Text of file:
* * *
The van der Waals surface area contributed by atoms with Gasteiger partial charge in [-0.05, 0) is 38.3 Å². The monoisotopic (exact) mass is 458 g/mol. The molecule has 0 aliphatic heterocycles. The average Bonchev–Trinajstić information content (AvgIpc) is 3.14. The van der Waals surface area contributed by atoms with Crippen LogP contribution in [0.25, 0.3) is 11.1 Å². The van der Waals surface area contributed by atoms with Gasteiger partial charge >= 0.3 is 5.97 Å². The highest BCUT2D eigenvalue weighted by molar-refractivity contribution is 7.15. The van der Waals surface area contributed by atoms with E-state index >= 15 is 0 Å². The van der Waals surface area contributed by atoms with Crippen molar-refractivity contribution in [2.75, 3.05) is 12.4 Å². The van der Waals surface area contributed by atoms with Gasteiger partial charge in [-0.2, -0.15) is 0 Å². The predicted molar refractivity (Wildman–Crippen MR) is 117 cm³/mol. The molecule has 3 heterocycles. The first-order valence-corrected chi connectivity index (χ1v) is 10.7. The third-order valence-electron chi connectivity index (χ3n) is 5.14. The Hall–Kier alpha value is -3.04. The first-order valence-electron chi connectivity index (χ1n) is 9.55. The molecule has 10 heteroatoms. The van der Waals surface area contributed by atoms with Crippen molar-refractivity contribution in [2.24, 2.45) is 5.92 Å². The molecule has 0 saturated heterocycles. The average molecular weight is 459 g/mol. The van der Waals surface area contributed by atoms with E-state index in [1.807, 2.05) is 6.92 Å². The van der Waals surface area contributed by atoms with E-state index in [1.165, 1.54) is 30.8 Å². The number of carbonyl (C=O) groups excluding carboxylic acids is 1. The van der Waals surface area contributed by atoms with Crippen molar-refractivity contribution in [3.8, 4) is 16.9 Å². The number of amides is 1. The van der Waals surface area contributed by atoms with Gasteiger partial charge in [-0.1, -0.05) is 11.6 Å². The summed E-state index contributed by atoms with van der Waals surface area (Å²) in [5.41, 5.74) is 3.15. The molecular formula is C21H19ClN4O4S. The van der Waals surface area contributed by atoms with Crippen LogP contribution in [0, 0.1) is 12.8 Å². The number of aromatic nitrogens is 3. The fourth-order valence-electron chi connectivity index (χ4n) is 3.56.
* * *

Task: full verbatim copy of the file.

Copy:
The van der Waals surface area contributed by atoms with Gasteiger partial charge in [-0.05, 0) is 38.3 Å². The monoisotopic (exact) mass is 458 g/mol. The molecule has 0 aliphatic heterocycles. The average Bonchev–Trinajstić information content (AvgIpc) is 3.14. The van der Waals surface area contributed by atoms with Crippen LogP contribution in [0.25, 0.3) is 11.1 Å². The van der Waals surface area contributed by atoms with Gasteiger partial charge >= 0.3 is 5.97 Å². The highest BCUT2D eigenvalue weighted by molar-refractivity contribution is 7.15. The van der Waals surface area contributed by atoms with E-state index >= 15 is 0 Å². The van der Waals surface area contributed by atoms with Crippen molar-refractivity contribution in [2.75, 3.05) is 12.4 Å². The van der Waals surface area contributed by atoms with Gasteiger partial charge in [-0.2, -0.15) is 0 Å². The predicted molar refractivity (Wildman–Crippen MR) is 117 cm³/mol. The molecule has 3 heterocycles. The first-order valence-corrected chi connectivity index (χ1v) is 10.7. The third-order valence-electron chi connectivity index (χ3n) is 5.14. The Hall–Kier alpha value is -3.04. The first-order valence-electron chi connectivity index (χ1n) is 9.55. The molecule has 10 heteroatoms. The van der Waals surface area contributed by atoms with Crippen molar-refractivity contribution in [2.24, 2.45) is 5.92 Å². The molecule has 0 saturated heterocycles. The average molecular weight is 459 g/mol. The van der Waals surface area contributed by atoms with E-state index in [1.807, 2.05) is 6.92 Å². The van der Waals surface area contributed by atoms with E-state index in [1.165, 1.54) is 30.8 Å². The number of carbonyl (C=O) groups excluding carboxylic acids is 1. The van der Waals surface area contributed by atoms with Crippen molar-refractivity contribution in [3.8, 4) is 16.9 Å². The number of amides is 1. The van der Waals surface area contributed by atoms with Gasteiger partial charge in [-0.1, -0.05) is 11.6 Å². The summed E-state index contributed by atoms with van der Waals surface area (Å²) in [5.41, 5.74) is 3.15. The molecular formula is C21H19ClN4O4S. The van der Waals surface area contributed by atoms with Crippen LogP contribution in [0, 0.1) is 12.8 Å². The number of aromatic nitrogens is 3. The fourth-order valence-electron chi connectivity index (χ4n) is 3.56.